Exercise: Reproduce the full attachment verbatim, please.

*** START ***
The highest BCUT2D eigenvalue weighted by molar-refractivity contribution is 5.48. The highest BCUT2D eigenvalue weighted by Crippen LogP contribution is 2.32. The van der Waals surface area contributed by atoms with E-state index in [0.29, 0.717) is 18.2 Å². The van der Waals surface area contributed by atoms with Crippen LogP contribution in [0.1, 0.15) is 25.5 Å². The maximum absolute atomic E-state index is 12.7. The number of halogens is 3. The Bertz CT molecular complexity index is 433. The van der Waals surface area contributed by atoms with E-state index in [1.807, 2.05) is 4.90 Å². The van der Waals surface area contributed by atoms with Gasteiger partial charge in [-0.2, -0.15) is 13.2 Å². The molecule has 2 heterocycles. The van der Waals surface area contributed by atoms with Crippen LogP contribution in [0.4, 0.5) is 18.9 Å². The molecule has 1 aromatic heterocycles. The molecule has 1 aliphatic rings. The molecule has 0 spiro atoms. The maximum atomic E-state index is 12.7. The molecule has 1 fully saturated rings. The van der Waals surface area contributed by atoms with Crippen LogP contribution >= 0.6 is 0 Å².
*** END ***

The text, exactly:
The highest BCUT2D eigenvalue weighted by molar-refractivity contribution is 5.48. The highest BCUT2D eigenvalue weighted by Crippen LogP contribution is 2.32. The van der Waals surface area contributed by atoms with E-state index in [0.29, 0.717) is 18.2 Å². The van der Waals surface area contributed by atoms with Crippen LogP contribution in [0.1, 0.15) is 25.5 Å². The maximum absolute atomic E-state index is 12.7. The number of halogens is 3. The Bertz CT molecular complexity index is 433. The van der Waals surface area contributed by atoms with E-state index in [1.807, 2.05) is 4.90 Å². The van der Waals surface area contributed by atoms with Gasteiger partial charge in [-0.2, -0.15) is 13.2 Å². The molecule has 2 heterocycles. The van der Waals surface area contributed by atoms with Crippen LogP contribution in [0.4, 0.5) is 18.9 Å². The molecule has 1 aromatic heterocycles. The molecule has 1 aliphatic rings. The molecule has 0 spiro atoms. The maximum atomic E-state index is 12.7. The molecule has 1 fully saturated rings. The van der Waals surface area contributed by atoms with Crippen LogP contribution >= 0.6 is 0 Å².